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Plantations, Prisons and Profits
Key Excerpts from Article on Website of New York Times

New York Times, May 26, 2012
Posted: June 5th, 2012

Louisiana is the worlds prison capital. The state imprisons more of its people, per head, than any of its U.S. counterparts. First among Americans means first in the world. Louisianas incarceration rate is nearly triple Irans, seven times Chinas and 10 times Germanys. That paragraph opens a devastating eight-part series published this month by The Times-Picayune of New Orleans about how the states largely private prison system profits from high incarceration rates and tough sentencing, and how many with the power to curtail the system actually have a financial incentive to perpetuate it. The picture that emerges is one of convicts as chattel and a legal system essentially based on human commodification. One in 86 Louisiana adults is in the prison system, which is nearly double the national average. More than 50 percent of Louisianas inmates are in local prisons, which is more than any other state. The national average is 5 percent. Louisiana leads the nation in the percentage of its prisoners serving life without parole. Nearly two-thirds of Louisianas prisoners are nonviolent offenders. The national average is less than half. In the early 1990s, the state was under a federal court order to reduce overcrowding, but instead of releasing prisoners or loosening sentencing guidelines, the state incentivized the building of private prisons. But, in what the newspaper called a uniquely Louisiana twist, most of the prison entrepreneurs were actually rural sheriffs. They saw a way to make a profit and did.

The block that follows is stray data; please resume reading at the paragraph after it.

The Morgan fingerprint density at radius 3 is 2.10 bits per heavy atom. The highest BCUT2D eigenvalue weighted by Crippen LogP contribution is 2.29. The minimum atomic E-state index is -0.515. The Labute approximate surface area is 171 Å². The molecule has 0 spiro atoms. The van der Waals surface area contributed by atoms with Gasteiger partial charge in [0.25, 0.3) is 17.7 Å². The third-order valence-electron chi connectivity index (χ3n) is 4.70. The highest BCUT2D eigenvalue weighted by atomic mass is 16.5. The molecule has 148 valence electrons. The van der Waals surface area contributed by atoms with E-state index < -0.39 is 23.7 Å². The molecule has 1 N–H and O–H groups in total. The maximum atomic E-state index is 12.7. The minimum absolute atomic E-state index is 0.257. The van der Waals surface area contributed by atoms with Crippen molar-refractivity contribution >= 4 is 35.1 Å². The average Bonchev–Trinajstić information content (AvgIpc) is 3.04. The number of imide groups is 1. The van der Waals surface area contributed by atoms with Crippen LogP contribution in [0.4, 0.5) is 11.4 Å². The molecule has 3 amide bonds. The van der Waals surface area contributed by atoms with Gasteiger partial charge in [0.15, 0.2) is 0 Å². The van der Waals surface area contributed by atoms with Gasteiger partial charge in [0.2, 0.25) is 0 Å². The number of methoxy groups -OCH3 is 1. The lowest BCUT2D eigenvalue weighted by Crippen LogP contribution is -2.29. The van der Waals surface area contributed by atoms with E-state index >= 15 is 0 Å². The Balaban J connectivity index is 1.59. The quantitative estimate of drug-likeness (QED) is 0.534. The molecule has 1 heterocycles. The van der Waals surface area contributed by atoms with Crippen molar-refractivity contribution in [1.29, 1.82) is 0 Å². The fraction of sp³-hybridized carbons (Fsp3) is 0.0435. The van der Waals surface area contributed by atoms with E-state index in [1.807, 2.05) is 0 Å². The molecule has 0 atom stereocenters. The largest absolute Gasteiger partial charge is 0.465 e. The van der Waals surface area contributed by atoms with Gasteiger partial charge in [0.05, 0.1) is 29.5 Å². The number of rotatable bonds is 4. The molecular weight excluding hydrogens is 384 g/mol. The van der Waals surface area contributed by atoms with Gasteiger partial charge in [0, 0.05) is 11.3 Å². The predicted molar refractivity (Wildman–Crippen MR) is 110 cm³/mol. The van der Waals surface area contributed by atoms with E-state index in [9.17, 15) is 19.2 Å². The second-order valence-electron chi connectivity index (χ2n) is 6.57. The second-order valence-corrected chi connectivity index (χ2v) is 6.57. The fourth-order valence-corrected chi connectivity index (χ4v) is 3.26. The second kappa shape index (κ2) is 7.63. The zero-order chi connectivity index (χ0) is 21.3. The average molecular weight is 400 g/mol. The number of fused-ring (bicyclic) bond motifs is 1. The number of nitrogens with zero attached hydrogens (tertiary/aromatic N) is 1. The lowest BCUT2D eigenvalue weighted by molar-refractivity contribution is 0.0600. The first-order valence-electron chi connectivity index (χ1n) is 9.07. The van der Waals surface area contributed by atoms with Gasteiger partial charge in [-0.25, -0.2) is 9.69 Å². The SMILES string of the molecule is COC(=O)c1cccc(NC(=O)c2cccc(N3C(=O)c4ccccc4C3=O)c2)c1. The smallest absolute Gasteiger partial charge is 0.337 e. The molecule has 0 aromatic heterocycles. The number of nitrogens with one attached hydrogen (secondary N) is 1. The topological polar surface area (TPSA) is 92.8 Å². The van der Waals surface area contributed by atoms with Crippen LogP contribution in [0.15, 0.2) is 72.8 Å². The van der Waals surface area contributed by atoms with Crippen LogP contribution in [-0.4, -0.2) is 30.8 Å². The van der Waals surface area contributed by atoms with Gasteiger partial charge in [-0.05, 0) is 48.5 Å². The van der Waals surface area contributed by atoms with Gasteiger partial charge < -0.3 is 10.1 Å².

Note: To read the powerful 8-part investigation of the Louisiana prison system from the New Orleans Times-Picayune, click here. For more on the cruelty and corruption of the prison-industrial complex, click here.

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